City of Englewood receives $38M in federal loan for water infrastructure

Past water quality issues have plagued city

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The City of Englewood will invest $38 million to improve the quality of its drinking water after securing a federal loan June 7 from the Environmental Protection Agency, or EPA. 

Englewood Mayor Othoniel Sierra, in a statement, said the money will be "critical to modernizing our water treatment plant, addressing lead service lines and making our water system safer and more resilient."

Water quality issues have plagued Englewood in the past. In early August, an E. coli contamination of the city's water supply forced many residents to boil their water before using it to drink, bathe or clean.

The city had also been in past violations of state and federal water policy before the E. coli contamination, though city officials said those issues were not related.

In July 2021, the Colorado Department of Public Health and Environment flagged the city for not testing enough devices that prevent backflow problems, such as check valves. According to CBS Denver, the city was issued a bacteria contamination violation from the EPA in 2012. 

Pieter Van Ry, who oversees the city's utilities department and its wastewater sewage treatment plant, said he hopes the new funds will make water contamination less likely.

"Modernizing a water system increases protection against events like that," he said.

With the new funding, the city plans to replace thousands of lead pipes, or service lines, that provide drinking water, though it's unlikely to cover the costs needed to replace all service lines, according to Van Ry. 

The city estimates it has between 4,000 and 8,000 lead lines, which could cost between $40,000 and $80,000 to replace. About $19 million of the federal grant could go towards lead removal, said Van Ry, with the city able to match that amount from its own funds. 

Van Ry said the city will also pursue funding from the $550 billion federal infrastructure law passed in October 2021 that allocates $15 billion to remove lead pipes throughout the U.S.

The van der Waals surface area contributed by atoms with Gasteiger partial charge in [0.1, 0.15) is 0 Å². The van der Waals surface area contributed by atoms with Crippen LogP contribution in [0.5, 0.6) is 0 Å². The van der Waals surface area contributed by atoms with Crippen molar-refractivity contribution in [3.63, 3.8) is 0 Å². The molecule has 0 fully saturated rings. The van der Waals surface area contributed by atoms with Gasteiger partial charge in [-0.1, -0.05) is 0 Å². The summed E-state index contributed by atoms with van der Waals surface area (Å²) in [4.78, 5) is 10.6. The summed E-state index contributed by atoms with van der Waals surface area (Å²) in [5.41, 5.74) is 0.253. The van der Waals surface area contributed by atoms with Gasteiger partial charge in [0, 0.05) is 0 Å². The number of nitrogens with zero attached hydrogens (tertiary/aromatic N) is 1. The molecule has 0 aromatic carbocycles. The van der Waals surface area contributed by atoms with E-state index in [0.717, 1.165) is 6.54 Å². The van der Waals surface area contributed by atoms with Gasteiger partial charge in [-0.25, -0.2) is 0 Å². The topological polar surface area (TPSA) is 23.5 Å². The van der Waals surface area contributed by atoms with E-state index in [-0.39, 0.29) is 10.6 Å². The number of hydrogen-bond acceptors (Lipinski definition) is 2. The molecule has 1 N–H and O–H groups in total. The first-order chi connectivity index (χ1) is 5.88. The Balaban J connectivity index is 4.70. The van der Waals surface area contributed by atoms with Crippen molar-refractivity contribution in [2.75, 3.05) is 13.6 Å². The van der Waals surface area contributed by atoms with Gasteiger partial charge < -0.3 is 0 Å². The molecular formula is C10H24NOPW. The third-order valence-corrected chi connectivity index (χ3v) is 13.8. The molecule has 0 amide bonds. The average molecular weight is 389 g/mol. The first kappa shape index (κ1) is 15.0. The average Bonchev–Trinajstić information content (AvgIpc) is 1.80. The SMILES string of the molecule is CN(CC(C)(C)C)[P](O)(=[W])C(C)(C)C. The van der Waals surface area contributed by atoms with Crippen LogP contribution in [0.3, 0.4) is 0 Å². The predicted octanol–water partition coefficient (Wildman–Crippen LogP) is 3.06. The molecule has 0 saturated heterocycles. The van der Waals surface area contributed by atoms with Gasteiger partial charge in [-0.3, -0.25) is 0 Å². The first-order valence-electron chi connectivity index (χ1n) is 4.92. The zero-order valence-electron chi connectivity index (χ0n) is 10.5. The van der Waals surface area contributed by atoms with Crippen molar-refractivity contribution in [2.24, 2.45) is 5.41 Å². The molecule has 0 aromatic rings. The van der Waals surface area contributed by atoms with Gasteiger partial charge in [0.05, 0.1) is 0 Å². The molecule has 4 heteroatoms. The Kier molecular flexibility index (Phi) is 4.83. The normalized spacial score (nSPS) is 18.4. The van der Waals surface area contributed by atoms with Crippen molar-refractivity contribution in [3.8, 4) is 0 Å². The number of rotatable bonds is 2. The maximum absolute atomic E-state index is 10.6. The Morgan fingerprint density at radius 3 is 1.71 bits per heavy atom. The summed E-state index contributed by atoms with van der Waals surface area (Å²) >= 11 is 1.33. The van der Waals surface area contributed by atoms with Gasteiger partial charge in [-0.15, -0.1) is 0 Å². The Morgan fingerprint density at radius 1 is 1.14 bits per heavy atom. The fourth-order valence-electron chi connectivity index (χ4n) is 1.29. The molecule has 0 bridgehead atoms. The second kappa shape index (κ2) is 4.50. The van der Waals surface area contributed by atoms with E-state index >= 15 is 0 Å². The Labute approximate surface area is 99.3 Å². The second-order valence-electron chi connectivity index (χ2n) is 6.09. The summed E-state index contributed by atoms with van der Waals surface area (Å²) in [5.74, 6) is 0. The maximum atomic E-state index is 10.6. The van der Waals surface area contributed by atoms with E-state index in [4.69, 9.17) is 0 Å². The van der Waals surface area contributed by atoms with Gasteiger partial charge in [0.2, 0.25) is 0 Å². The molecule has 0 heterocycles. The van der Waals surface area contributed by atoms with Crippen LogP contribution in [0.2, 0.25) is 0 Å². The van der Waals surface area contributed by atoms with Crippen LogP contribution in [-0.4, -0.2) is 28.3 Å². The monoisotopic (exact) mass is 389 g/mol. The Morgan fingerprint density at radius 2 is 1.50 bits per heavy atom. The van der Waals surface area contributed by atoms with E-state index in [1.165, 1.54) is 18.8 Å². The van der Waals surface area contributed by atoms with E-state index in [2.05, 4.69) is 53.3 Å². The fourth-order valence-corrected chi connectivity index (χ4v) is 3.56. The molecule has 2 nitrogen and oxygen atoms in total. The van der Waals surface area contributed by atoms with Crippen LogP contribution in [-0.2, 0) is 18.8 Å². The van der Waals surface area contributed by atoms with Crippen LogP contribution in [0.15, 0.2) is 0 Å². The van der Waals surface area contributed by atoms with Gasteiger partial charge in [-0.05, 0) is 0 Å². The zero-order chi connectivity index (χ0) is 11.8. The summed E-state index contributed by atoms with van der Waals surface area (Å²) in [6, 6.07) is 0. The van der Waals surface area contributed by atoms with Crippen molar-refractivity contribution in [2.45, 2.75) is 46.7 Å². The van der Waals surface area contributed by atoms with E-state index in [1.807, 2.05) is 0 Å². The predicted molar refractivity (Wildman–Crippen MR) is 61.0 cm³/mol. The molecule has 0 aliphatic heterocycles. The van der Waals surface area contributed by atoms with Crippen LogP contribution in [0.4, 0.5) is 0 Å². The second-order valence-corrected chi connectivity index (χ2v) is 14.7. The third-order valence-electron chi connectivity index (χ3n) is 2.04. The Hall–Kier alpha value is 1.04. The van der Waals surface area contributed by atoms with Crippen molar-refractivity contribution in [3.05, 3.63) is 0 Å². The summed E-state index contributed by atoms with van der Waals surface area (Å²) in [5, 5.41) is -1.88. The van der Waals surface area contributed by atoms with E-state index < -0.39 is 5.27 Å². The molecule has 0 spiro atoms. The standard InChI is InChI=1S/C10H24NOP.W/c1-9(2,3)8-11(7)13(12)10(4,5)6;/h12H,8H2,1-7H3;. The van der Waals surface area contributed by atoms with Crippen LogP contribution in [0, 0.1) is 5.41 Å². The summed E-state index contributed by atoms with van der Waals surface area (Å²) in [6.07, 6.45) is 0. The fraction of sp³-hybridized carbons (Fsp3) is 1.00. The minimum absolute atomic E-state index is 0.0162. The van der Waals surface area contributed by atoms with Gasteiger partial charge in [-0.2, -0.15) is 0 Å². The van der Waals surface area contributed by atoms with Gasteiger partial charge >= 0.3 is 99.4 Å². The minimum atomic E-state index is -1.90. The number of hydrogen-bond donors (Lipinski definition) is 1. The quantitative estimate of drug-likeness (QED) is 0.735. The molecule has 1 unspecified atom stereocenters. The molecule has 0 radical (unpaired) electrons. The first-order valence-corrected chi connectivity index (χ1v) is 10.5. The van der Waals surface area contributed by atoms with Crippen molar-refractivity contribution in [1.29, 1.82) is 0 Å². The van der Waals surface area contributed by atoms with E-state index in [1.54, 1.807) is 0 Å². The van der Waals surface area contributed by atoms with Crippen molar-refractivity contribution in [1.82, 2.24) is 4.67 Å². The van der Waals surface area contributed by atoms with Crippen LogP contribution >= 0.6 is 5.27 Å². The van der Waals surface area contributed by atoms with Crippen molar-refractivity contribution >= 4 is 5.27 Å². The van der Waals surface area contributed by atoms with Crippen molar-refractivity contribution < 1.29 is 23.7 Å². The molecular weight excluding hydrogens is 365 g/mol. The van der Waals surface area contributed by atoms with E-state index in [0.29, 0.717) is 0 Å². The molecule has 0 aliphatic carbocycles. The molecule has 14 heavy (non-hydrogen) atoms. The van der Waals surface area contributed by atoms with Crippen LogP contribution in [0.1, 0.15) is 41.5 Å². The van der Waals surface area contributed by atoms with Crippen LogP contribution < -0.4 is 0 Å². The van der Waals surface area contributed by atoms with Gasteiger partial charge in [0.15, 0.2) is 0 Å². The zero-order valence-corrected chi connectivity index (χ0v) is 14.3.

With a slice of those funds, Ry said he is hopeful the city will remove all or most of its lead pipes in as "timely a manner as we can." 

The EPA grant will also help the city increase water supply by investing in pumping capacity into city-owned reservoirs. It will also transition homeowners from paying a flat water rate to a metered system that will promote water conservation and bring down homeowner costs.

"Everybody should be on meters, that's how you know how much water's being used," Van Ry said. 

Additionally, the funds will help city-owned drinking water treatment and distribution centers to become more resilient to extreme weather events that can threaten water access, such as floods and blizzards, as climate change continues to worsen. 

“Drinking water utilities across the country, but most certainly in the west, are facing compounding issues – aging infrastructure, emerging contaminants, climate impacts and severe drought,” said EPA Office of Water Assistant Administrator Radhika Fox in a statement. 

This is the second federal loan the city has received in the past month for water-related spending projects. In early May, Englewood secured $22 million for upgrades and new research initiatives at its sewage treatment plant, South Platte Renew. According to the EPA, the two spending projects are expected to create around 850 new jobs.

EPA, City of Englewood, Englewood water, drinking water, water infrastructure, South Platte Renew

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